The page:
Cyberattacks by email impersonators are on the rise

Dive Brief:

  • Six in 10 IT professionals say the number of impersonators trying to scam their companies via email rose in the last 12 months, according to a survey of 1,000 IT decision-makers from email security company Mimecast. That number grew by more than half, up from 40% in last year’s report.
  • Among companies hit by email impersonation, 73% say a social engineering incident led to a direct loss for the company. Of those organizations, 39% lost data, 29% suffered financial loss and 28% lost customers.
  • Phishing attacks were almost a constant — 94% of companies dealt with phishing attacks at some point during the past 12 months.

Dive Insight​

As companies take more processes online, the volume of internal data that sits just an email away expands, making email accounts more valuable targets for cyberattackers. 

Email users represent the last mile of a cybersecurity system, and ultimately make decisions that make or break the barriers companies set up to protect data and money.

“Even if something made it through the filters, they have to select to open it,” said Joshua Douglas, vice president of threat intelligence at Mimecast, in an interview with CIO Dive.

The top sectors impacted by impersonation attacks were the financial, manufacturing, professional services, science and technology and transportation industries.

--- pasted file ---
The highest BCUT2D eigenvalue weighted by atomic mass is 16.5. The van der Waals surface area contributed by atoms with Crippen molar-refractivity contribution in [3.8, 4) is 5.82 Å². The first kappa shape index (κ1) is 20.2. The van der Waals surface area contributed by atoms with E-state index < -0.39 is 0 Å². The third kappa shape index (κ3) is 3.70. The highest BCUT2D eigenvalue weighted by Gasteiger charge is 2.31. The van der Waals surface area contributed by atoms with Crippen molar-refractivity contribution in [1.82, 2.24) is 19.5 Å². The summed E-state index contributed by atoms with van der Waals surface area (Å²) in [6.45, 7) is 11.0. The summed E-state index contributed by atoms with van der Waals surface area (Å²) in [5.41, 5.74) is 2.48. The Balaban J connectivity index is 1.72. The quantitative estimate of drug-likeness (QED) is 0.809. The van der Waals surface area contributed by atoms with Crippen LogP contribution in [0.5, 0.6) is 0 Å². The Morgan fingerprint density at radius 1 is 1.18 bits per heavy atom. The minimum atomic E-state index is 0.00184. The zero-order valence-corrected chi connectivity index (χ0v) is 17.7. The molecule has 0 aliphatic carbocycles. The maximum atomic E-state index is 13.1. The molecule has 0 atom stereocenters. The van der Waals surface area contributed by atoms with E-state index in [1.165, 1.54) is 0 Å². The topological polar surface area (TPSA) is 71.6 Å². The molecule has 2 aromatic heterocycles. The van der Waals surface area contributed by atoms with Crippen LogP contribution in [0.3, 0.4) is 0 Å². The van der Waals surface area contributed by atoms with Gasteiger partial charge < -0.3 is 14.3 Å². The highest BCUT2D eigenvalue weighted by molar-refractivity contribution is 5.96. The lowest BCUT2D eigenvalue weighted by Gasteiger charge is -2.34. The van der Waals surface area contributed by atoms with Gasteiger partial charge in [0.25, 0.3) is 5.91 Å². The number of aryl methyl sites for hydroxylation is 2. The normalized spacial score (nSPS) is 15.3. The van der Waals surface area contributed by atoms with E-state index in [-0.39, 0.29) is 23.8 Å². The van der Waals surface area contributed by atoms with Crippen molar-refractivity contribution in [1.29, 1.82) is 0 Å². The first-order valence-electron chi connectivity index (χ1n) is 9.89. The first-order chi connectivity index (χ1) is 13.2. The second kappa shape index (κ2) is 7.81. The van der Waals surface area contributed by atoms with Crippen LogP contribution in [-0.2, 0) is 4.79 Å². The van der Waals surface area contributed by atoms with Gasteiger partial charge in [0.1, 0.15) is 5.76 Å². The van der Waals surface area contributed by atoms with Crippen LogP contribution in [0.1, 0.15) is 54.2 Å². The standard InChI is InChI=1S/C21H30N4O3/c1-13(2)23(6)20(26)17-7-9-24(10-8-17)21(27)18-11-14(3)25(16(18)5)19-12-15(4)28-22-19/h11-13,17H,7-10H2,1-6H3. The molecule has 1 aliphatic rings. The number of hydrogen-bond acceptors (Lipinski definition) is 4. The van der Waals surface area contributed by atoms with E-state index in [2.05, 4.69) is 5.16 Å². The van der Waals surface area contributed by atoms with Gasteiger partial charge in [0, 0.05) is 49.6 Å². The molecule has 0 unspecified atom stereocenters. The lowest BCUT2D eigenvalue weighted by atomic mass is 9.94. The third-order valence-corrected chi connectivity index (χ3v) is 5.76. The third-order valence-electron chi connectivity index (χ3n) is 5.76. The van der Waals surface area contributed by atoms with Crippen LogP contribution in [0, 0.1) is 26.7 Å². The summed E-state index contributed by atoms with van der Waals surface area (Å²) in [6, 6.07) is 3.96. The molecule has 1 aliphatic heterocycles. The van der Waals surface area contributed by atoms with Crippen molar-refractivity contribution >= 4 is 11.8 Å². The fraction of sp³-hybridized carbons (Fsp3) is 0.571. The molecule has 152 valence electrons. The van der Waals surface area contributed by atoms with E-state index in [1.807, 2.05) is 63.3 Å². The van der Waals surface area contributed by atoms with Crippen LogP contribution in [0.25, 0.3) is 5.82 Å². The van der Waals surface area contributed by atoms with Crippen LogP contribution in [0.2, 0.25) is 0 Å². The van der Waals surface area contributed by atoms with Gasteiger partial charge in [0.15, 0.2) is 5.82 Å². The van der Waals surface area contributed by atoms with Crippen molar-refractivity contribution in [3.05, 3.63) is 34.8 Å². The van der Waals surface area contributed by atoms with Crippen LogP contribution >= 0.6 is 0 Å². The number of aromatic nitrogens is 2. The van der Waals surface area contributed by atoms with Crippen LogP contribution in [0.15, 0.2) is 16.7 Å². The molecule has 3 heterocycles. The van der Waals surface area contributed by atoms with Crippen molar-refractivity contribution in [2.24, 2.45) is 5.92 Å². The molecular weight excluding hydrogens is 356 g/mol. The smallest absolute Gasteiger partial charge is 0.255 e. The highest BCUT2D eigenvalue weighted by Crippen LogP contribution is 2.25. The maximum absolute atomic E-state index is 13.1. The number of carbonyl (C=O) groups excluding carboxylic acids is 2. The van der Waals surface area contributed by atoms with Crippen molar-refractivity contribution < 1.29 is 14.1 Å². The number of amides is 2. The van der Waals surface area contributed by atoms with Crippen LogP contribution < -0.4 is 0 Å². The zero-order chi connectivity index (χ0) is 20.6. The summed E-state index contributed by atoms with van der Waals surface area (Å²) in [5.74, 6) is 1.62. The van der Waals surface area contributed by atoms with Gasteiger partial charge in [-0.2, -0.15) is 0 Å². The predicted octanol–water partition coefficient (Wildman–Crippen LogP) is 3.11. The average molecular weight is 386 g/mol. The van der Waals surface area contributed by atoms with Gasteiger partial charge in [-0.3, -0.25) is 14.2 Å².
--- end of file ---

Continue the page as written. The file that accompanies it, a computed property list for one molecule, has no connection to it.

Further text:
Douglas offered a few guidelines for guarding processes and frontline staffers:

  • Establishing and adhering to companywide cybersecurity policies.
  • Using prenotes in payroll management to validate bank accounts prior to transfers.
  • Offer staffers access to awareness training to help them identify threats ahead of time.

That said, companies would be unwise to fault frontline staffers who fall forcyberattacks like phishing, Cath Goulding, head of cybersecurity for Nominet, told CIO Dive last month. Scammers and phishers grow more sophisticated over time, and incorporate new features to get around system protections. 

The tie between weak cybersecurity systems and companies financial health was made clear last week when ratings agency Moody’s delivered its first outlook downgrade caused by cybersecurity. Equifax’s outlook went from a stable to negative thanks to projected financial fallout from its 2017 data breach scandal.

This article was written by Roberto Torres and originally appeared in CIO Dive.

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